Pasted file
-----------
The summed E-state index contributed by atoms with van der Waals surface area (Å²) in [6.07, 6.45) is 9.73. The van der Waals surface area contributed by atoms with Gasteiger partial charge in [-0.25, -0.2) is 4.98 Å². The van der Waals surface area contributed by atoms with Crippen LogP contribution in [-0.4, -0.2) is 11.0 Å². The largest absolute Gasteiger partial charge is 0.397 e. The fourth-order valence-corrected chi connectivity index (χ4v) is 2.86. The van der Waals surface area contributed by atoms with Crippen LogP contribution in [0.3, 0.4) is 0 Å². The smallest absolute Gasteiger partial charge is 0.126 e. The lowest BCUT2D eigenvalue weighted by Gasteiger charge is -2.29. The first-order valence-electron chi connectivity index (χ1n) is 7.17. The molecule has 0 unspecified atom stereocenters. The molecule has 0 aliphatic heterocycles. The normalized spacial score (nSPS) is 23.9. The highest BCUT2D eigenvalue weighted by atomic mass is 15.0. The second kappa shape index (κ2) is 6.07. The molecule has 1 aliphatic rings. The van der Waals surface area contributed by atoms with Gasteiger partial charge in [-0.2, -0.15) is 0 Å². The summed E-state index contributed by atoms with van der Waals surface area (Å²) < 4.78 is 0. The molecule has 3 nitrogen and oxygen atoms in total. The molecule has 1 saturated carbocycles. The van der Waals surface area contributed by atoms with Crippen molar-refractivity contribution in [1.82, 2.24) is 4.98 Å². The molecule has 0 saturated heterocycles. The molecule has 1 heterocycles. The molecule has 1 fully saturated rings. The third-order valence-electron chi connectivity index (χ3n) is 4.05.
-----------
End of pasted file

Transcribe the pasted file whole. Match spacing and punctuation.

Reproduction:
The summed E-state index contributed by atoms with van der Waals surface area (Å²) in [6.07, 6.45) is 9.73. The van der Waals surface area contributed by atoms with Gasteiger partial charge in [-0.25, -0.2) is 4.98 Å². The van der Waals surface area contributed by atoms with Crippen LogP contribution in [-0.4, -0.2) is 11.0 Å². The largest absolute Gasteiger partial charge is 0.397 e. The fourth-order valence-corrected chi connectivity index (χ4v) is 2.86. The van der Waals surface area contributed by atoms with Crippen LogP contribution in [0.3, 0.4) is 0 Å². The smallest absolute Gasteiger partial charge is 0.126 e. The lowest BCUT2D eigenvalue weighted by Gasteiger charge is -2.29. The first-order valence-electron chi connectivity index (χ1n) is 7.17. The molecule has 0 unspecified atom stereocenters. The molecule has 0 aliphatic heterocycles. The normalized spacial score (nSPS) is 23.9. The highest BCUT2D eigenvalue weighted by atomic mass is 15.0. The second kappa shape index (κ2) is 6.07. The molecule has 1 aliphatic rings. The van der Waals surface area contributed by atoms with Gasteiger partial charge in [-0.2, -0.15) is 0 Å². The summed E-state index contributed by atoms with van der Waals surface area (Å²) < 4.78 is 0. The molecule has 3 nitrogen and oxygen atoms in total. The molecule has 1 saturated carbocycles. The van der Waals surface area contributed by atoms with Crippen molar-refractivity contribution in [1.82, 2.24) is 4.98 Å². The molecule has 0 saturated heterocycles. The molecule has 1 heterocycles. The molecule has 1 fully saturated rings. The third-order valence-electron chi connectivity index (χ3n) is 4.05.